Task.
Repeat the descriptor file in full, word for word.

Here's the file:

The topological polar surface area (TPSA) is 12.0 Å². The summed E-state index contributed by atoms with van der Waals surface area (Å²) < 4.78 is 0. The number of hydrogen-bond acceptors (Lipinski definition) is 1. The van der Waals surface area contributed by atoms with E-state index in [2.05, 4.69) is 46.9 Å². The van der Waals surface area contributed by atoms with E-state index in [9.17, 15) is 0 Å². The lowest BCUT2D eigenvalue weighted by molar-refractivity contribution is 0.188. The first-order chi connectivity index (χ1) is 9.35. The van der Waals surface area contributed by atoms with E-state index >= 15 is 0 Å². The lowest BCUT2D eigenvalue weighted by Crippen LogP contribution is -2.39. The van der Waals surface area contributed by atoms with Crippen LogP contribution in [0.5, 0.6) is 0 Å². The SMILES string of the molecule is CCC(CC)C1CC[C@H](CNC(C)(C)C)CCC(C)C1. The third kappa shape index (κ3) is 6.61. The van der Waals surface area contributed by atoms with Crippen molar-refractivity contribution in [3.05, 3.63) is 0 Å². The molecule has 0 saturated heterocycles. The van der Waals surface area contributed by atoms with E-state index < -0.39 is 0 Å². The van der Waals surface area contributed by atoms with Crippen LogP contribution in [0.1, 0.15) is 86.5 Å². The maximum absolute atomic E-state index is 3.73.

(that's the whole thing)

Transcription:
The topological polar surface area (TPSA) is 12.0 Å². The summed E-state index contributed by atoms with van der Waals surface area (Å²) < 4.78 is 0. The number of hydrogen-bond acceptors (Lipinski definition) is 1. The van der Waals surface area contributed by atoms with E-state index in [2.05, 4.69) is 46.9 Å². The van der Waals surface area contributed by atoms with E-state index in [9.17, 15) is 0 Å². The lowest BCUT2D eigenvalue weighted by molar-refractivity contribution is 0.188. The first-order chi connectivity index (χ1) is 9.35. The van der Waals surface area contributed by atoms with E-state index >= 15 is 0 Å². The lowest BCUT2D eigenvalue weighted by Crippen LogP contribution is -2.39. The van der Waals surface area contributed by atoms with Crippen LogP contribution in [0.5, 0.6) is 0 Å². The SMILES string of the molecule is CCC(CC)C1CC[C@H](CNC(C)(C)C)CCC(C)C1. The third kappa shape index (κ3) is 6.61. The van der Waals surface area contributed by atoms with Crippen molar-refractivity contribution in [3.05, 3.63) is 0 Å². The molecule has 0 saturated heterocycles. The van der Waals surface area contributed by atoms with E-state index < -0.39 is 0 Å². The van der Waals surface area contributed by atoms with Crippen LogP contribution in [0.1, 0.15) is 86.5 Å². The maximum absolute atomic E-state index is 3.73.